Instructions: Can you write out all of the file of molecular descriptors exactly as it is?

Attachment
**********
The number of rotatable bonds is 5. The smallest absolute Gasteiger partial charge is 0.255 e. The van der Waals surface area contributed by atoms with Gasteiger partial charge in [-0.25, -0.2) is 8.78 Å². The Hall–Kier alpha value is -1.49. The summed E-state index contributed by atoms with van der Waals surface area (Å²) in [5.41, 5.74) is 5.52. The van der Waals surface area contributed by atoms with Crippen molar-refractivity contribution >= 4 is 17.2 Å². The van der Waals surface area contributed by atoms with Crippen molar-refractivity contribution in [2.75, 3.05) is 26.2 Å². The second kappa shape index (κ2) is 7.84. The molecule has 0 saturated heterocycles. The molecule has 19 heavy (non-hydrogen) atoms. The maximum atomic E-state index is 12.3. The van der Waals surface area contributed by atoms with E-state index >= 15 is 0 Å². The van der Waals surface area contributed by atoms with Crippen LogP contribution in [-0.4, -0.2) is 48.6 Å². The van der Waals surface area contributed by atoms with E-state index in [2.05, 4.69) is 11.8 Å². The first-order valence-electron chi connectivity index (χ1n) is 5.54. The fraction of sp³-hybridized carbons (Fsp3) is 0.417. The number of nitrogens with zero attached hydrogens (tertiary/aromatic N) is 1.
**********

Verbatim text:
The number of rotatable bonds is 5. The smallest absolute Gasteiger partial charge is 0.255 e. The van der Waals surface area contributed by atoms with Gasteiger partial charge in [-0.25, -0.2) is 8.78 Å². The Hall–Kier alpha value is -1.49. The summed E-state index contributed by atoms with van der Waals surface area (Å²) in [5.41, 5.74) is 5.52. The van der Waals surface area contributed by atoms with Crippen molar-refractivity contribution >= 4 is 17.2 Å². The van der Waals surface area contributed by atoms with Crippen molar-refractivity contribution in [2.75, 3.05) is 26.2 Å². The second kappa shape index (κ2) is 7.84. The molecule has 0 saturated heterocycles. The molecule has 19 heavy (non-hydrogen) atoms. The maximum atomic E-state index is 12.3. The van der Waals surface area contributed by atoms with E-state index >= 15 is 0 Å². The van der Waals surface area contributed by atoms with Crippen LogP contribution in [-0.4, -0.2) is 48.6 Å². The van der Waals surface area contributed by atoms with E-state index in [2.05, 4.69) is 11.8 Å². The first-order valence-electron chi connectivity index (χ1n) is 5.54. The fraction of sp³-hybridized carbons (Fsp3) is 0.417. The number of nitrogens with zero attached hydrogens (tertiary/aromatic N) is 1.